Past Agora editors take on the Big Apple

A melting pot of culture, art and business — New York City’s bright lights lure ambitious people from all over the world. Two editors from the Agora went on to conquer the concrete jungle.

Leah Thomas, left, and Vanessa Ray pose for a photo atop Thomas’ apartment overlooking the Brooklyn skyline. — Photo by Leah Thomas

Vanessa Ray was part of the Agora from Fall 2016 to Winter 2019 and editor during the 2017-2018 school year. She graduated in 2018 with an Associate of Science degree.

“There is nowhere else like New York City — the people, the culture, the atmosphere — from my first time visiting I knew this was somewhere I wanted to live,” Ray said via email.

Ray was accepted into Columbia University and is currently enrolled in her first semester.

“Going to Columbia has been the experience of a lifetime,” Ray said in her email. “Never in a million years did I think I’d be attending the same school Barack Obama, Ruth Bader Ginsburg, Alexander Hamilton (and hundreds of other amazing people) went to.”

When she moved to New York City, Ray did not have to face an obstacle many others do. Her younger brother had an apartment in the city, and she moved in with him. This meant that her preparation for the move was more focused in Monroe.

“Rather than stress about moving away, I prepared by making the most of every day I had left in Monroe by spending time with my friends and working as much as I could at the Monroe News,” she said.

Ray moved to the city in August and began attending classes in September. However, she said that anxiousness soon found its way into her mind.

“Though I was excited about starting classes at Columbia, my first few weeks were beyond stressful — and my anxiety manifested itself into a bad case of imposter syndrome.”

Befriending her classmates has helped her cope, Ray said.

While in NYC, Ray said she has observed the stereotypical image of the city and its inhabitants to be a mix of fact and fiction.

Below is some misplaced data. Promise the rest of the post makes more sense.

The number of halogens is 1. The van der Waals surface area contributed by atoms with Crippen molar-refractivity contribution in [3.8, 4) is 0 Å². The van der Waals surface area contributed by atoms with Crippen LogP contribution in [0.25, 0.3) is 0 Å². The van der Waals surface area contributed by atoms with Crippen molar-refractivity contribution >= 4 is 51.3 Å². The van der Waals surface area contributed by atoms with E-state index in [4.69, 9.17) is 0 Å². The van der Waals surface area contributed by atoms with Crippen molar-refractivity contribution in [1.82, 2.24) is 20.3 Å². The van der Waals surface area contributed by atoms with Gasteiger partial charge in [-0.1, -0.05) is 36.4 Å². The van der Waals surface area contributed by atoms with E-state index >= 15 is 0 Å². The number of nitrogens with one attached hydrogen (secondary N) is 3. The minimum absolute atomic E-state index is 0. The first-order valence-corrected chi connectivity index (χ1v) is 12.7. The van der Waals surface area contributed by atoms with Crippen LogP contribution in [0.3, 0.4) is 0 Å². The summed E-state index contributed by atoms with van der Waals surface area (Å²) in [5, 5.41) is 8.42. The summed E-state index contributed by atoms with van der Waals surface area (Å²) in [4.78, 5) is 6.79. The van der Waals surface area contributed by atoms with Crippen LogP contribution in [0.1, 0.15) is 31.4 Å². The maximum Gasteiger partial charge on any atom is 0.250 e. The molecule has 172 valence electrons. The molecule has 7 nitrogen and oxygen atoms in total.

“There are so many misconceptions,” Ray said. “One being that New Yorkers are brash, snobby and rude, when in fact they are some of the kindest and most helpful people I’ve ever met.”

One of the stereotypes Ray said was true is that everything in NYC is expensive and New Yorkers walk fast, always seeming to be in a rush. She said that rush is the worst in subways.

Ray said since she enjoys traversing all over the city, there are many places she deems her favorite.

“Every neighborhood has its charming qualities. I live on the Upper East Side, but I would have to say Lower Manhattan (Greenwich Village, SoHo, Tribeca) is my favorite area,” Ray said. “Central Park is also incredible — some must-sees are the Jacqueline Kennedy Onassis Reservoir, the Great Lawn, Belvedere Castle and the Shakespeare Garden next to it and Bethesda Fountain.”

For people yearning to “be a part of it” and move to the city, Ray suggests a few things: visit multiple times first, account for the noise and volume of people and recognize the high cost of living.

“However, the most important advice is to make sure you have a strong support network,” Ray said. “In a city of 8.6 million people, the loneliness is amplified. For me, having my brother and his friends has been a godsend. Also knowing Leah is just a few stops away on the Q-Train is extremely comforting.”